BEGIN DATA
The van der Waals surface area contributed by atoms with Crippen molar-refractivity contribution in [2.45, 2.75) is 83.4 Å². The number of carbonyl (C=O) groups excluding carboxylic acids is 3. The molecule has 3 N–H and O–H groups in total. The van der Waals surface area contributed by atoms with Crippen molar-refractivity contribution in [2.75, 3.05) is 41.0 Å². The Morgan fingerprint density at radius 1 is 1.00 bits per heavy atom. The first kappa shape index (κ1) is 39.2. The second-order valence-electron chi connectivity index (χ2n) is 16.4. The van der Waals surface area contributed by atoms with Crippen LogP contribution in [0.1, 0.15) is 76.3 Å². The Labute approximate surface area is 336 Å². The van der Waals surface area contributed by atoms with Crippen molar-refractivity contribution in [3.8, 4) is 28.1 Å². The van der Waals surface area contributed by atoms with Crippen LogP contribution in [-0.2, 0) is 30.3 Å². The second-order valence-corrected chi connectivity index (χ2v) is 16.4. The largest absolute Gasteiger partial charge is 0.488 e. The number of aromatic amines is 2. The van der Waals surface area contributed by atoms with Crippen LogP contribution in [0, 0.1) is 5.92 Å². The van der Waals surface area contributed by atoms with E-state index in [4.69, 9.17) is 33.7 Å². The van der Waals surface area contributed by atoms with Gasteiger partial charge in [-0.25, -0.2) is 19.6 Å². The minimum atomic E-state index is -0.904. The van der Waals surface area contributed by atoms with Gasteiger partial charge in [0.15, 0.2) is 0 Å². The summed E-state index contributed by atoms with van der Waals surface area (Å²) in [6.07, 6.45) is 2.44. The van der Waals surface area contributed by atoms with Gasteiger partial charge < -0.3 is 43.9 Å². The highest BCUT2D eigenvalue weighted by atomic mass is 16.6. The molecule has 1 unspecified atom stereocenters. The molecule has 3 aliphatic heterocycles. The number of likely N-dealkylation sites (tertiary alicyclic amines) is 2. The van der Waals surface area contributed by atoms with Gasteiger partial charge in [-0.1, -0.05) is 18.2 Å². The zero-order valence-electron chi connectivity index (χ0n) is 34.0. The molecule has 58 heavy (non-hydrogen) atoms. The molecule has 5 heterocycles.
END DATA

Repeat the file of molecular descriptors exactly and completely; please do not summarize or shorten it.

The van der Waals surface area contributed by atoms with Crippen molar-refractivity contribution in [2.45, 2.75) is 83.4 Å². The number of carbonyl (C=O) groups excluding carboxylic acids is 3. The molecule has 3 N–H and O–H groups in total. The van der Waals surface area contributed by atoms with Crippen molar-refractivity contribution in [2.75, 3.05) is 41.0 Å². The Morgan fingerprint density at radius 1 is 1.00 bits per heavy atom. The first kappa shape index (κ1) is 39.2. The second-order valence-electron chi connectivity index (χ2n) is 16.4. The van der Waals surface area contributed by atoms with Crippen LogP contribution in [0.1, 0.15) is 76.3 Å². The Labute approximate surface area is 336 Å². The van der Waals surface area contributed by atoms with Crippen molar-refractivity contribution in [3.8, 4) is 28.1 Å². The van der Waals surface area contributed by atoms with Crippen LogP contribution in [-0.2, 0) is 30.3 Å². The second-order valence-corrected chi connectivity index (χ2v) is 16.4. The largest absolute Gasteiger partial charge is 0.488 e. The number of aromatic amines is 2. The van der Waals surface area contributed by atoms with Crippen LogP contribution in [0, 0.1) is 5.92 Å². The van der Waals surface area contributed by atoms with E-state index in [4.69, 9.17) is 33.7 Å². The van der Waals surface area contributed by atoms with Gasteiger partial charge in [-0.25, -0.2) is 19.6 Å². The minimum atomic E-state index is -0.904. The van der Waals surface area contributed by atoms with Gasteiger partial charge in [0.15, 0.2) is 0 Å². The summed E-state index contributed by atoms with van der Waals surface area (Å²) in [6.07, 6.45) is 2.44. The van der Waals surface area contributed by atoms with Gasteiger partial charge < -0.3 is 43.9 Å². The highest BCUT2D eigenvalue weighted by atomic mass is 16.6. The molecule has 1 unspecified atom stereocenters. The molecule has 3 aliphatic heterocycles. The number of likely N-dealkylation sites (tertiary alicyclic amines) is 2. The van der Waals surface area contributed by atoms with Gasteiger partial charge in [-0.1, -0.05) is 18.2 Å². The zero-order valence-electron chi connectivity index (χ0n) is 34.0. The molecule has 58 heavy (non-hydrogen) atoms. The molecule has 5 heterocycles.